The difficulty of purchasing tickets along the Carretera Austral is not limited to travel on the minibuses. There are several locations where travel by ferry is an option and sometimes a necessity. We decided to take the ferry from Puerto Ibanez to Chile Chico. We were in the closest community to Puerto Ibanez, Villa Cerro Castillo, which is the end of the highly recommended Cerro Castillo hike. Being that there is only sporadic transport between the two communities, we were once again faced with hitchhiking. We rode atop a two story high truckload of firewood to the road junction to Puerto Ibanez and then were fortunate enough to flag down a bus with two empty seats to take us the rest of the way to the ferry dock where we intended to pay for our passage across Lake General Carrera to Chile Chico. That’s not how it works along the Carretera Austral though. There is no place in Puerto Ibanez to purchase ferry tickets. The only place to do so is in Coyhaique which is located 198 kilometers away in the opposite direction from which we came from. We were instructed to wait until after the ferry was loaded with all its paid passengers and vehicles and that at that time the captain may, at his whim, allow some additional people to board the boat. So I found myself along the wind swept shores of Lake General Carrera in the middle of Patagonia experiencing a peculiar combination of feeling like I was in a queue trying to look my best to gain entrance into some trendy, exclusive club and yet at the same time feeling like a desperate immigrant begging for passage upon an overcrowded boat headed to the promise of greener pastures. “How the hell do I impress a Chilean ferry boat captain so he will let me on his boat?”, I found myself wondering. Well apparently the captain must have liked the cut of my jib for he allowed me, and all others who were waiting without tickets purchased in Coyhaique, to board and pay his staff directly for the passage to Chile Chico. So I guess the moral of this anecdote is to buy your ferry tickets in Coyhaique or be sure to dress to impress the captain.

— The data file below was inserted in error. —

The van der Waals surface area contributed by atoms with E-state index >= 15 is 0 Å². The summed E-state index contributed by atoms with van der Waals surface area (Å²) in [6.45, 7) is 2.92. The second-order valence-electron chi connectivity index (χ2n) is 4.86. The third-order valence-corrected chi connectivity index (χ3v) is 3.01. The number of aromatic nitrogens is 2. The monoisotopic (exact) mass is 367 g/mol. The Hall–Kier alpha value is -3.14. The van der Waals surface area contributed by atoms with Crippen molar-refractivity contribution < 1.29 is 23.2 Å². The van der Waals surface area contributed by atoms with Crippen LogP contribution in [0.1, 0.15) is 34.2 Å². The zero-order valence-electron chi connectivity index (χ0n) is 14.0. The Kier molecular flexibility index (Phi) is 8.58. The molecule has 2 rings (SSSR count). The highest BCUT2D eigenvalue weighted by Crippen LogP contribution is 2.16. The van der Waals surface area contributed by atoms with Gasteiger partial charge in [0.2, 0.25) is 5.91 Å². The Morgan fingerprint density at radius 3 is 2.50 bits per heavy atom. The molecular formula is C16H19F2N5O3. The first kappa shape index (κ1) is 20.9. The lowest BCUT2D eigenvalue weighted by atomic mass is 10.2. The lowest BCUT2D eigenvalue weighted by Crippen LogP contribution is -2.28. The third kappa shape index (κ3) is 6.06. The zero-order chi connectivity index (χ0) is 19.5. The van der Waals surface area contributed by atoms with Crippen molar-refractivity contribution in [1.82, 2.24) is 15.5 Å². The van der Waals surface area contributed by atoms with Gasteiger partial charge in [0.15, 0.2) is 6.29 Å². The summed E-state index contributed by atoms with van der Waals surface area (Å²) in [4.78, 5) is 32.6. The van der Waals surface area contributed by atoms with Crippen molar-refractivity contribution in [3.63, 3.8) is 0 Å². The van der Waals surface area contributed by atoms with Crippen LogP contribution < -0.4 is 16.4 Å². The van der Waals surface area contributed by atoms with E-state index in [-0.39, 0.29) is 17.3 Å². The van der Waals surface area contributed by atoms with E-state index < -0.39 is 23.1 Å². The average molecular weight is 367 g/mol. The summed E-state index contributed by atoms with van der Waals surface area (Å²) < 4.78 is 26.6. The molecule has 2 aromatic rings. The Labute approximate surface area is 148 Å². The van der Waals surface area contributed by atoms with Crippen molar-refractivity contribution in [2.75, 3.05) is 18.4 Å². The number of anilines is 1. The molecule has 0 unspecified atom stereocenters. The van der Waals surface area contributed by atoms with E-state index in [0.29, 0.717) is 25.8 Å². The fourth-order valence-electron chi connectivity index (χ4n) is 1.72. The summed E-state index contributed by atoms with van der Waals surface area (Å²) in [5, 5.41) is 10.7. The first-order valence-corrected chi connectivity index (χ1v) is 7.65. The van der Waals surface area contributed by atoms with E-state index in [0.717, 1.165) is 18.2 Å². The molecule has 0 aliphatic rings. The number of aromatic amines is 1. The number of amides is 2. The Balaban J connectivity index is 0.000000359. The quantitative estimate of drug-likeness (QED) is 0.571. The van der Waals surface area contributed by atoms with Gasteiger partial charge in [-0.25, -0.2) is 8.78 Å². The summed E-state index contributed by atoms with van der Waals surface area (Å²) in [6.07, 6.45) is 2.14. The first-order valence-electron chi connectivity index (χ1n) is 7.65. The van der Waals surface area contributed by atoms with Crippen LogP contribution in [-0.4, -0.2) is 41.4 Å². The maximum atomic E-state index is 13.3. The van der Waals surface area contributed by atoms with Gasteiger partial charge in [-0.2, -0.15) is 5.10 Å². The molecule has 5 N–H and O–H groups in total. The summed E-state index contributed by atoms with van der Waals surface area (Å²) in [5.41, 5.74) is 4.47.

As you have probably figured out by now, the willingness to hitchhike is a good trait to possess along the Carretera Austral. However, hitchhiking itself is no easy matter. Vehicles are very few and far between. I would estimate that we saw between 2 to 5 cars per hour while hitchhiking along the Carretera Austral. We heard numerous stories of people waiting in spots for up to 4 days waiting for a ride. With that knowledge, we felt lucky that the longest we ever waited for a ride was a little over 4 hours. Here’s some graffiti from Villa Santa Lucia that attests to the lack of rides.